Jan. 19 (Bloomberg) -- Barney Frank, co-author of the Dodd-Frank financial-reform law, was scheduled to speak today at a private event for Goldman Sachs Group Inc. clients in New York.
Frank, the Massachusetts Democrat who’s serving his last term after more than 30 years in Congress, was to talk about “Politics, Policy and the 2012 Election,” according to an agenda obtained by Bloomberg News. Michael DuVally, a Goldman Sachs spokesman, confirmed the agenda’s contents. He said the event, which is closed to the media and public, is sponsored by the fixed-income, currency and commodities sales department.
Robert M. Gates, who served as Defense Secretary under President Barack Obama and former President George W. Bush, was scheduled to speak later on “Security, Geopolitics and Perspectives from the Front Lines.” DuVally declined to discuss how or if the New York-based company compensated the speakers. Frank won’t be paid for his appearance, said his spokesman, Harry Gural.
Wall Street firms regularly invite speakers from business and politics to private events for money managers, affluent investors and corporate executives as they seek to improve relationships. Goldman Sachs’s connections to politicians and other government leaders have drawn accusations that the firm has undue influence, earning it the nickname “Government Sachs.”
The company hired Michael Paese, who was a top aide to Frank on the House Financial Services Committee, to help lead its lobbying effort in early 2009. Frank barred Paese from communicating with the then-Democratic majority on the committee as it drafted the financial-reform bill that affected Goldman Sachs, among other firms.
‘Nuts and Bolts’
Frank was to speak about his career, the current political landscape and the regulatory overhaul that bears his name, Gural said. The speech wasn’t to be about the “nuts and bolts” of the legislation, Gural said.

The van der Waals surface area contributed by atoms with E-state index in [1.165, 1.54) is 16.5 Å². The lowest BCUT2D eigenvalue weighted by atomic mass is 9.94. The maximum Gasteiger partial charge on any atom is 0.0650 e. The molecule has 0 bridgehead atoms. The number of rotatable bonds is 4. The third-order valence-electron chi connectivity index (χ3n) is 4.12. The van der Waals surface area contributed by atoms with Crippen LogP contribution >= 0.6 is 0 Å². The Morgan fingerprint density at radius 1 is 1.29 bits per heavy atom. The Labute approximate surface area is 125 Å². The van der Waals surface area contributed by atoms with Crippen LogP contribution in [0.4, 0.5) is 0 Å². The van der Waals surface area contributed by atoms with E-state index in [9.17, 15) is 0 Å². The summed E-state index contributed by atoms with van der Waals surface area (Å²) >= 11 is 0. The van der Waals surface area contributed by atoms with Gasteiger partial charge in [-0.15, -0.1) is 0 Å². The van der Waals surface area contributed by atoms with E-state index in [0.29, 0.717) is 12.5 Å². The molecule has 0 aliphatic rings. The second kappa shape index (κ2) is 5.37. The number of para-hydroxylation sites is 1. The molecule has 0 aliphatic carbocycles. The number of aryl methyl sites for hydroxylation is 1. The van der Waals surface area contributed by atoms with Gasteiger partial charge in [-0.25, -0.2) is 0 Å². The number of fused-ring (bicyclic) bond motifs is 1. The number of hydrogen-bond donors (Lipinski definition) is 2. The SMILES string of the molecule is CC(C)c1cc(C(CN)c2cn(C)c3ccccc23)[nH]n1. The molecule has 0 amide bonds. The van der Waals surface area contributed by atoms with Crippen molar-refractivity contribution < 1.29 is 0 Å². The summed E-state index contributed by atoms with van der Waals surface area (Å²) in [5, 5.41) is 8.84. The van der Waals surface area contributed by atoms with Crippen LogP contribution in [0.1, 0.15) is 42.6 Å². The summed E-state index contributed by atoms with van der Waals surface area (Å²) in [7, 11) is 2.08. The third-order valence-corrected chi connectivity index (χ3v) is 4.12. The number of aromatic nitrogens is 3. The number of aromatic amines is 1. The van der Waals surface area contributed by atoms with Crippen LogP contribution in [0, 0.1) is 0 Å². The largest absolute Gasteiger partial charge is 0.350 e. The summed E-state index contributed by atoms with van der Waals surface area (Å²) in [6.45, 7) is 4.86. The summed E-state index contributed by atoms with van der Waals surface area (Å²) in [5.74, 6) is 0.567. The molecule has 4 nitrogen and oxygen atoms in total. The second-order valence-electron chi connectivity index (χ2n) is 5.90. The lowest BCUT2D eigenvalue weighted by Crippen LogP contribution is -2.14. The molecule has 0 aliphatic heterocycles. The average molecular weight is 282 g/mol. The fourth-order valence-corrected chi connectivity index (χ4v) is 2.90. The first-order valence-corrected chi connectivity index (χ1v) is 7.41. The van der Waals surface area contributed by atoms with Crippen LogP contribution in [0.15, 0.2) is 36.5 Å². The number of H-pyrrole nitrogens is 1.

Goldman Sachs and other U.S. banks have opposed elements of the Dodd-Frank Act, including the so-called Volcker rule’s limits on proprietary trading, saying that the regulations will make it harder for investors to trade securities and put U.S. firms at a disadvantage to foreign rivals. U.S. regulators are still drafting a final version of the rule.
“We want to make sure that the market-making rules are not written in such a way that they make it so onerous for us and, not just us, but for all of the firms to continue our market-making function,” David A. Viniar, Goldman Sachs’s chief financial officer, told analysts on a conference call yesterday after the company released fourth-quarter results. “We just want to make sure that nothing prevents the free flow of capital and the growth of the U.S. capital markets.”
Goldman Sachs, which relies on trading for most of its revenue, reported that revenue and profit fell in 2011 to the lowest since 2008 as investment-banking fees and trading profits declined. The company also eliminated 2,400 jobs and cut compensation 21 percent.
The securities-and-investment industry donated the most money to Frank during his career, according to data on the website of the Center for Responsive Politics, which tracks political giving. Goldman Sachs isn’t listed among Frank’s top-20 donors, which include New York-based JPMorgan Chase & Co. and Bank of America Corp., based in Charlotte, North Carolina.
“To the extent that bank profits on things other than lending go down, no, I think that’s a good thing,” Frank said in a June 2010 interview with Bloomberg Television about the effects of the legislation he championed. He added that lending had become too small a part of the financial industry.
William & Mary
Gates, who left the Defense Department last year, didn’t immediately respond to requests for comment made through his former spokesman, Geoff Morrell, and the press office of the College of William & Mary, where he’s scheduled to become chancellor.
Lloyd C. Blankfein, 57, Goldman Sachs’s chairman and chief executive officer, will introduce Gates at the conference, according to the agenda.
Others scheduled to speak include Lorenzo Bini Smaghi, a former executive board member of the European Central Bank, and Daniel Och, CEO of hedge fund firm Och-Ziff Capital Management Group LLC.
David Rubenstein, co-founder of Carlyle Group, was to speak on a panel with Och. Carlyle, a Washington-based private-equity firm, is planning to sell shares to the public.